BoT: No push from US rate hike

BoT: No push from US rate hike

MPC expected to hold rate steady this year

Mathee: Fund outflows shouldn't be an issue
Mathee: Fund outflows shouldn't be an issue

Even if the US Federal Reserve raises its policy rate at next week's meeting -- sooner than expected -- it will not put any pressure on the Bank of Thailand's currently accommodative monetary policy, says a central bank executive.

"If the Fed lifts its policy rate at the coming meeting as the market expects, it will be outside of our forecast, but we still expect the Fed will raise the rate two or three times in the second half of the year," said Mathee Supapongse, the Bank of Thailand's deputy governor overseeing monetary stability.

"However, even if the Fed does raise the rate, it will not put pressure on the Bank of Thailand's monetary policy, but it will cause the baht to depreciate [against the US dollar], which should be a boon to our economic recovery."

The market's forecast of the probability of the Fed raising its policy rate at the next Federal Open Market Committee meeting March 14-15 is almost 100%.

A strong private payroll report in February from the US made a rate hike a near certainty.

The Bank of Thailand's rate-setting panel has held the rate steady at 1.5% since April 2015, and economists forecast it will be left unchanged throughout the year to accommodate the country's economic recovery, which is gaining pace.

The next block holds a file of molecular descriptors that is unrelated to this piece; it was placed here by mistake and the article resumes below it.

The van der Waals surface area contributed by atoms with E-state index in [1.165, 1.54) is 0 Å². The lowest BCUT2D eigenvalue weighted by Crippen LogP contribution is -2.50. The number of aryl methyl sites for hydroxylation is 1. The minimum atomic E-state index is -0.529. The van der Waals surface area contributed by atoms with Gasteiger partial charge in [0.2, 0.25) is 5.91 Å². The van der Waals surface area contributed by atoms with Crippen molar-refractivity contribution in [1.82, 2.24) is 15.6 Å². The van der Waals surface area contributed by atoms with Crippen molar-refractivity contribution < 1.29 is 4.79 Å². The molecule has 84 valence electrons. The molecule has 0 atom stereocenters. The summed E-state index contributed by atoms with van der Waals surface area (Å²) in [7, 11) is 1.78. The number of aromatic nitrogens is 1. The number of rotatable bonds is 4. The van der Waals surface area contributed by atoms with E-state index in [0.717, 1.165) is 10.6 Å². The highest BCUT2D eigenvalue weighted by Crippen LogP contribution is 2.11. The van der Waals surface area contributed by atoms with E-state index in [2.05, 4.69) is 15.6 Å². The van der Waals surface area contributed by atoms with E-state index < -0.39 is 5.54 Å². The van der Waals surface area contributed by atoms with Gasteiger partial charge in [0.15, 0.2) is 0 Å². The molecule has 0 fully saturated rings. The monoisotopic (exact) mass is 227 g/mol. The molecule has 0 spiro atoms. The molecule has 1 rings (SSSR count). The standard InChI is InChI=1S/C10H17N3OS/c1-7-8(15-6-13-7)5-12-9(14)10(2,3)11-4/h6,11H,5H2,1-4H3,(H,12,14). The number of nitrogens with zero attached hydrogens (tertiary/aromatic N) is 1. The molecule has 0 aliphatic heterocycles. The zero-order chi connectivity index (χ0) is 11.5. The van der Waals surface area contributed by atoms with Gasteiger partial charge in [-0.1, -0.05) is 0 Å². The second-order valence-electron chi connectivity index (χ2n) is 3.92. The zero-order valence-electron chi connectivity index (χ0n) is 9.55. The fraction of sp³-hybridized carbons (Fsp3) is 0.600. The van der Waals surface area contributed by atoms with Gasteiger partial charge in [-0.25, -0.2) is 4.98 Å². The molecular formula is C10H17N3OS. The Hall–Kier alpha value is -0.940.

Thailand's Monetary Policy Committee is slated to review its 2017 economic growth forecast and reveal an outlook for 2018 at its next meeting on March 29.

The central bank estimates GDP growth at 3.2% this year -- well below the 3.6% projected by the Finance Ministry's Fiscal Policy Office, but within the 3-4% range forecast by the National Economic and Social Development Board.

Mr Mathee said the market has priced in the prospect of a Fed rate hike for a while, so capital outflows from Thai markets the next week should not be a big issue.

"We are not worried about outflows, because they started a few days ago and fund outflows are still less than inflows from earlier in the year," he said.

Net offshore inflows to the Thai bond market earlier this year accounted for around US$2 billion, Mr Mathee said.

Don Nakornthab, senior director in the macroeconomic and monetary policy department at the central bank, has said foreign investors have moved a high amount of short-term capital to the Thai bond market because they consider the baht a safe-haven currency, given its relative stability.

Mr Mathee said that even though the baht has weakened, the decline is unlikely to be severe because Thailand's external front remains strong, as shown by a high current account surplus and foreign reserves.

"These strong external factors will help ensure that the baht's value does not slip much further," he said.

If the Fed raises the policy rate this month, the possibility remains that the US central bank will continue to increase the rate in the second half of the year, reflecting a healthy US economy, Mr Mathee said.

"However, we still have to continue to monitor the US stimulus measures and the protectionist trade stances of President Donald Trump," he said.

US trade protectionism could affect Thailand, since exports make up 60-70% of the country's economic value.

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